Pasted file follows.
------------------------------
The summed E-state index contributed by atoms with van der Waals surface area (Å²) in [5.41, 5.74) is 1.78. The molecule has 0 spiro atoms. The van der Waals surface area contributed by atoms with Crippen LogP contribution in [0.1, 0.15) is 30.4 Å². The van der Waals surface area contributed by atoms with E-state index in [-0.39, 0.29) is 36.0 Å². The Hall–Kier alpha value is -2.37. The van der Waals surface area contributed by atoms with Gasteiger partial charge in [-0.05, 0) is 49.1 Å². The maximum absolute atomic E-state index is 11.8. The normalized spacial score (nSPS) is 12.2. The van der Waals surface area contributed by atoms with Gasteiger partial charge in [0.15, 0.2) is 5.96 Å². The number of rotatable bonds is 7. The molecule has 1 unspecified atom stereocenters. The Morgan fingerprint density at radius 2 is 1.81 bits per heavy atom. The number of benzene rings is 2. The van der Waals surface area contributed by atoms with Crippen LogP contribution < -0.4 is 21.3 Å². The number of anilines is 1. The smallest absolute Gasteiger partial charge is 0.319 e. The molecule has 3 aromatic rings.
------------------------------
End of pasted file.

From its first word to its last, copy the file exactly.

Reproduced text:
The summed E-state index contributed by atoms with van der Waals surface area (Å²) in [5.41, 5.74) is 1.78. The molecule has 0 spiro atoms. The van der Waals surface area contributed by atoms with Crippen LogP contribution in [0.1, 0.15) is 30.4 Å². The van der Waals surface area contributed by atoms with E-state index in [-0.39, 0.29) is 36.0 Å². The Hall–Kier alpha value is -2.37. The van der Waals surface area contributed by atoms with Gasteiger partial charge in [-0.05, 0) is 49.1 Å². The maximum absolute atomic E-state index is 11.8. The normalized spacial score (nSPS) is 12.2. The van der Waals surface area contributed by atoms with Gasteiger partial charge in [0.15, 0.2) is 5.96 Å². The number of rotatable bonds is 7. The molecule has 1 unspecified atom stereocenters. The Morgan fingerprint density at radius 2 is 1.81 bits per heavy atom. The number of benzene rings is 2. The van der Waals surface area contributed by atoms with Crippen LogP contribution < -0.4 is 21.3 Å². The number of anilines is 1. The smallest absolute Gasteiger partial charge is 0.319 e. The molecule has 3 aromatic rings.